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Canada Canadians' attitudes hardening on aboriginal issues: new poll

First nations protesters march towards Parliament Hill before the start of a meeting between chiefs and Prime Minister Stephen Harper in Ottawa on Jan. 11, 2013.

CHRIS WATTIE/REUTERS

Protests by native Canadians appear to have done little to gain public support as a new poll suggests attitudes are hardening on aboriginal issues.

The opinion survey by Ipsos Reid for Postmedia News and Global Television found that a strong majority of Canadians believe that most of indigenous peoples' problems are brought upon by themselves and that reserves should not get any more federal funds until independent auditors can review their books.

"There seems to have been a hardening of Canadian public opinion on aboriginal issues," said Darrell Bricker, CEO of public affairs for Ipsos Reid.

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The poll comes as frustrated native protesters shut down some roads and rail lines in at least six provinces Wednesday as part of a day of action. Last week, Prime Minister Stephen Harper met with some aboriginal leaders but did not sit down with all the chiefs who wanted to discuss treaty rights and other concerns.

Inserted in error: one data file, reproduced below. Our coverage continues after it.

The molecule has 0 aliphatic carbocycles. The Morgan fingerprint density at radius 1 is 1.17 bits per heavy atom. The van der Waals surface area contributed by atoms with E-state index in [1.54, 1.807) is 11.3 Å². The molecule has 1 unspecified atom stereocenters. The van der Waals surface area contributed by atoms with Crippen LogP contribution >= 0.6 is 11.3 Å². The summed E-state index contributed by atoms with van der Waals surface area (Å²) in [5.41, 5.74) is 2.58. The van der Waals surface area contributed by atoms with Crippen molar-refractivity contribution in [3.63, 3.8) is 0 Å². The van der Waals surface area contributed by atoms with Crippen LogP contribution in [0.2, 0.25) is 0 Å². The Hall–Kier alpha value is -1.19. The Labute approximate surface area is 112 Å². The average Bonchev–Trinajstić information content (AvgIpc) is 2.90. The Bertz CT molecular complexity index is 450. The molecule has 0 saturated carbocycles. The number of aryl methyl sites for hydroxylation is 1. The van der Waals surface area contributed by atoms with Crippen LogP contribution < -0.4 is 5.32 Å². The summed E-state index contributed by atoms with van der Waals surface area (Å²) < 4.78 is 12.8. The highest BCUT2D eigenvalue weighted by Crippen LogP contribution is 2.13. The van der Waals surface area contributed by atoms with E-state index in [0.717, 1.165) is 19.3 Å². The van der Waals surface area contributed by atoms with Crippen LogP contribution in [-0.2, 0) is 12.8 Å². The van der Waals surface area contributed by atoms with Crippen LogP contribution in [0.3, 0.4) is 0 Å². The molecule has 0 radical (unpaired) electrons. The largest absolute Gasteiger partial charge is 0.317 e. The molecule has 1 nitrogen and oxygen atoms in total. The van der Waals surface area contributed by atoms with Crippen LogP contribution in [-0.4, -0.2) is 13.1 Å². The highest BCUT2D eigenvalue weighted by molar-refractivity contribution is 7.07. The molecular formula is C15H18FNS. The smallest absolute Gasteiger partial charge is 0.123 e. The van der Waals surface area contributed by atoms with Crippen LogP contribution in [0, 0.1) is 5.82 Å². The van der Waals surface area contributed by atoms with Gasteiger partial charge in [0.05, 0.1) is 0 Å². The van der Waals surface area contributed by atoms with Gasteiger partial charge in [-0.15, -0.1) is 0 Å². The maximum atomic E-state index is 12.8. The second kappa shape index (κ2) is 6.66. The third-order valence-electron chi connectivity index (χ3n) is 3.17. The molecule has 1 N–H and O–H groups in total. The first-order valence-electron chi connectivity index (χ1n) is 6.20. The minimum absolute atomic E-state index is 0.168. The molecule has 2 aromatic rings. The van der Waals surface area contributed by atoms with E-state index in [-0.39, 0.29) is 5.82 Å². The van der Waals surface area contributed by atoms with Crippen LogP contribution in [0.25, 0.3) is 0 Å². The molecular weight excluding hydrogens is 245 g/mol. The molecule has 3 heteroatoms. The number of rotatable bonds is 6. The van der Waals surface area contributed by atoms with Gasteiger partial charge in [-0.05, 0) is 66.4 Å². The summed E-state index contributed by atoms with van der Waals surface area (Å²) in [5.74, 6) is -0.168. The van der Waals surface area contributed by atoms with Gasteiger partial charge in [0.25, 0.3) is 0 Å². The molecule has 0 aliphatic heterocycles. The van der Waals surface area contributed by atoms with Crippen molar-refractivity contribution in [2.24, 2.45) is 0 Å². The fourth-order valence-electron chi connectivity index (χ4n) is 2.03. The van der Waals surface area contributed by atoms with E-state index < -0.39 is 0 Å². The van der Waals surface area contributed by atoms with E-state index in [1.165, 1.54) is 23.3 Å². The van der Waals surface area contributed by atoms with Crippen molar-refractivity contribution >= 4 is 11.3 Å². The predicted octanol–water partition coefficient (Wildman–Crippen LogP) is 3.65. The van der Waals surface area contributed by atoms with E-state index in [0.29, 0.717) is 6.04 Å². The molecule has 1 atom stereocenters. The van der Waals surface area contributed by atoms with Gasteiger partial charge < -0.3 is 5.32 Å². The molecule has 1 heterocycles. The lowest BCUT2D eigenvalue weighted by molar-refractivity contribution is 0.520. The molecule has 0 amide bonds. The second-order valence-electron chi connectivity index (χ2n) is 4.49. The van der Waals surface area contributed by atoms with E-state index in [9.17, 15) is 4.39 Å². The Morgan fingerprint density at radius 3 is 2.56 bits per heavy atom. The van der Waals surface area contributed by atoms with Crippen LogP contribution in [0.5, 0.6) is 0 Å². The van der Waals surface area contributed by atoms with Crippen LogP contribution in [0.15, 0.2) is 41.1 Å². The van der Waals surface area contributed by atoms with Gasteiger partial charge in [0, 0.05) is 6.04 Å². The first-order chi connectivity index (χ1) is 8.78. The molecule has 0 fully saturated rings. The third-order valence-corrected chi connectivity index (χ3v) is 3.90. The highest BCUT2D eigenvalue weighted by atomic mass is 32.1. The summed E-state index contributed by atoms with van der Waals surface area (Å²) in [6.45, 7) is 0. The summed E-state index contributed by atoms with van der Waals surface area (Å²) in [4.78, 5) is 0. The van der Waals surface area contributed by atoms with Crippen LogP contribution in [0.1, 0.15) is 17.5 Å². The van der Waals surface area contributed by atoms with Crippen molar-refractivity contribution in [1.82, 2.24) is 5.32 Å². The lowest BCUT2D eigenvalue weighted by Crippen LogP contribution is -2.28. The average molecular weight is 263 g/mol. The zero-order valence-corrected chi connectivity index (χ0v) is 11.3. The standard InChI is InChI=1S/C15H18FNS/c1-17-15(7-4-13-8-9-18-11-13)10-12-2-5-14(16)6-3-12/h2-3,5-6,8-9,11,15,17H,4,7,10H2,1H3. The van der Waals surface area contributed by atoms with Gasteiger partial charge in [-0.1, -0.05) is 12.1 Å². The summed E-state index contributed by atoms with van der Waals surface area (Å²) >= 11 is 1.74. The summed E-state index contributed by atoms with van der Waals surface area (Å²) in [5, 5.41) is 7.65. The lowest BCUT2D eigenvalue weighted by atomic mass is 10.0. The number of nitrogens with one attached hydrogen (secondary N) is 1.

Such blockades risk further alienating the broader population. Only 31 per cent of poll respondents believe shutting down roads and railways is a form of legitimate protest.

The survey found that almost two-thirds of respondents think native Canadians get too much support from taxpayers. Furthermore, 81 per cent believe reserves should not get any more money until external auditors review their finances.

Conversely, only 27 per cent of Canadians believe that federal money spent on reserves is managed well by native leaders and communities. As well, 60 per cent think that most of native peoples' problems are brought upon by themselves.

Ipsos Reid also surveyed attitudes on some of the key players involved in recent events. National aboriginal leaders, including the Assembly of First Nations, got the highest support, at 51 per cent of respondents. Mr. Harper was a few notches lower, at 46 per cent support. The Idle No More movement received the approval of 38 per cent of those who took the poll while Attawapiskat Chief Theresa Spence trailed at just 29 per cent.

Despite the poll's findings, however, 63 per cent of respondents believe that the federal government must act now to help raise natives' quality of life. The same number supported resolving land claims to provide aboriginal peoples with the land and resources needed to become self-sufficient.

The poll, which was conducted between Jan. 11 and 14, surveyed 1,023 Canadians online and is considered accurate to within 3.5 percentage points.

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